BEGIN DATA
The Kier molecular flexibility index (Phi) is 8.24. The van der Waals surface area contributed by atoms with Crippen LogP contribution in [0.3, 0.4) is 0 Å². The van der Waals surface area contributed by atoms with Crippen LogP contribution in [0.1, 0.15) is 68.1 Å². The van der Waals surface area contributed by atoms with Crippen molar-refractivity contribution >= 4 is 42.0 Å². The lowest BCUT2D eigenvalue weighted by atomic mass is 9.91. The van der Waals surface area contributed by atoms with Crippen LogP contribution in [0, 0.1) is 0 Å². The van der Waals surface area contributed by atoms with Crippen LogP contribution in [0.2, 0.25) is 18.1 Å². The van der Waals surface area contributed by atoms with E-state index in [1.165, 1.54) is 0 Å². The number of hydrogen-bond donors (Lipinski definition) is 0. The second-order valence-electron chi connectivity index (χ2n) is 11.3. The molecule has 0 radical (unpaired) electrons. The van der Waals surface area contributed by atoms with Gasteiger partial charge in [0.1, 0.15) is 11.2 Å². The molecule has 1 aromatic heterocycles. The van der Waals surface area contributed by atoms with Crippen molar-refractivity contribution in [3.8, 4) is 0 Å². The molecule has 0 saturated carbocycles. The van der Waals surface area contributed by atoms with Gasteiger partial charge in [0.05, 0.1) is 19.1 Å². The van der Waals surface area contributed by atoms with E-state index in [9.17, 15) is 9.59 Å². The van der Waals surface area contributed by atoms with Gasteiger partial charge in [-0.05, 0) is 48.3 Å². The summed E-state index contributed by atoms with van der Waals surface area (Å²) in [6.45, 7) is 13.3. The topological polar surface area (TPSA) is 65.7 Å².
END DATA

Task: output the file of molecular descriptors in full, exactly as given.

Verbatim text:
The Kier molecular flexibility index (Phi) is 8.24. The van der Waals surface area contributed by atoms with Crippen LogP contribution in [0.3, 0.4) is 0 Å². The van der Waals surface area contributed by atoms with Crippen LogP contribution in [0.1, 0.15) is 68.1 Å². The van der Waals surface area contributed by atoms with Crippen molar-refractivity contribution >= 4 is 42.0 Å². The lowest BCUT2D eigenvalue weighted by atomic mass is 9.91. The van der Waals surface area contributed by atoms with Crippen LogP contribution in [0, 0.1) is 0 Å². The van der Waals surface area contributed by atoms with Crippen LogP contribution in [0.2, 0.25) is 18.1 Å². The van der Waals surface area contributed by atoms with E-state index in [1.165, 1.54) is 0 Å². The number of hydrogen-bond donors (Lipinski definition) is 0. The second-order valence-electron chi connectivity index (χ2n) is 11.3. The molecule has 0 radical (unpaired) electrons. The van der Waals surface area contributed by atoms with Gasteiger partial charge in [0.1, 0.15) is 11.2 Å². The molecule has 1 aromatic heterocycles. The van der Waals surface area contributed by atoms with Crippen molar-refractivity contribution in [3.8, 4) is 0 Å². The molecule has 0 saturated carbocycles. The van der Waals surface area contributed by atoms with Gasteiger partial charge in [0.05, 0.1) is 19.1 Å². The van der Waals surface area contributed by atoms with E-state index in [9.17, 15) is 9.59 Å². The van der Waals surface area contributed by atoms with Gasteiger partial charge in [-0.05, 0) is 48.3 Å². The summed E-state index contributed by atoms with van der Waals surface area (Å²) in [6.45, 7) is 13.3. The topological polar surface area (TPSA) is 65.7 Å².